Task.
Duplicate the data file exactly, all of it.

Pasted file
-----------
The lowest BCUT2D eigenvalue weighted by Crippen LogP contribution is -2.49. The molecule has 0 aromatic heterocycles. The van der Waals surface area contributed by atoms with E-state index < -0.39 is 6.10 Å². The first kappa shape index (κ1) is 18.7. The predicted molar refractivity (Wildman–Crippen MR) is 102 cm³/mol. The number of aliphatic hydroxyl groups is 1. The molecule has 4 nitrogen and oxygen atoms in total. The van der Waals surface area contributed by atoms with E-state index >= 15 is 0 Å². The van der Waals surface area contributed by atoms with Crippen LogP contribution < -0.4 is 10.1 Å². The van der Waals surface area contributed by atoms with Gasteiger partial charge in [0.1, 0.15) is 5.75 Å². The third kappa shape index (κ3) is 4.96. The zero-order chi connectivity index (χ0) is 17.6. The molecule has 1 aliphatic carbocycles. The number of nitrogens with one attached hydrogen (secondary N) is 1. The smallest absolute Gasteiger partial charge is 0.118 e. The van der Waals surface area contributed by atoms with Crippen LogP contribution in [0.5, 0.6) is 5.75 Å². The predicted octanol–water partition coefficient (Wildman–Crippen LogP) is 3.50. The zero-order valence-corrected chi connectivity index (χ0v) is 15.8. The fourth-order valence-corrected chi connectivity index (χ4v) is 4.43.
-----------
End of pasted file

The lowest BCUT2D eigenvalue weighted by Crippen LogP contribution is -2.49. The molecule has 0 aromatic heterocycles. The van der Waals surface area contributed by atoms with E-state index < -0.39 is 6.10 Å². The first kappa shape index (κ1) is 18.7. The predicted molar refractivity (Wildman–Crippen MR) is 102 cm³/mol. The number of aliphatic hydroxyl groups is 1. The molecule has 4 nitrogen and oxygen atoms in total. The van der Waals surface area contributed by atoms with E-state index >= 15 is 0 Å². The van der Waals surface area contributed by atoms with Crippen LogP contribution < -0.4 is 10.1 Å². The van der Waals surface area contributed by atoms with Gasteiger partial charge in [0.1, 0.15) is 5.75 Å². The third kappa shape index (κ3) is 4.96. The zero-order chi connectivity index (χ0) is 17.6. The molecule has 1 aliphatic carbocycles. The number of nitrogens with one attached hydrogen (secondary N) is 1. The smallest absolute Gasteiger partial charge is 0.118 e. The van der Waals surface area contributed by atoms with Crippen LogP contribution in [0.5, 0.6) is 5.75 Å². The predicted octanol–water partition coefficient (Wildman–Crippen LogP) is 3.50. The zero-order valence-corrected chi connectivity index (χ0v) is 15.8. The fourth-order valence-corrected chi connectivity index (χ4v) is 4.43.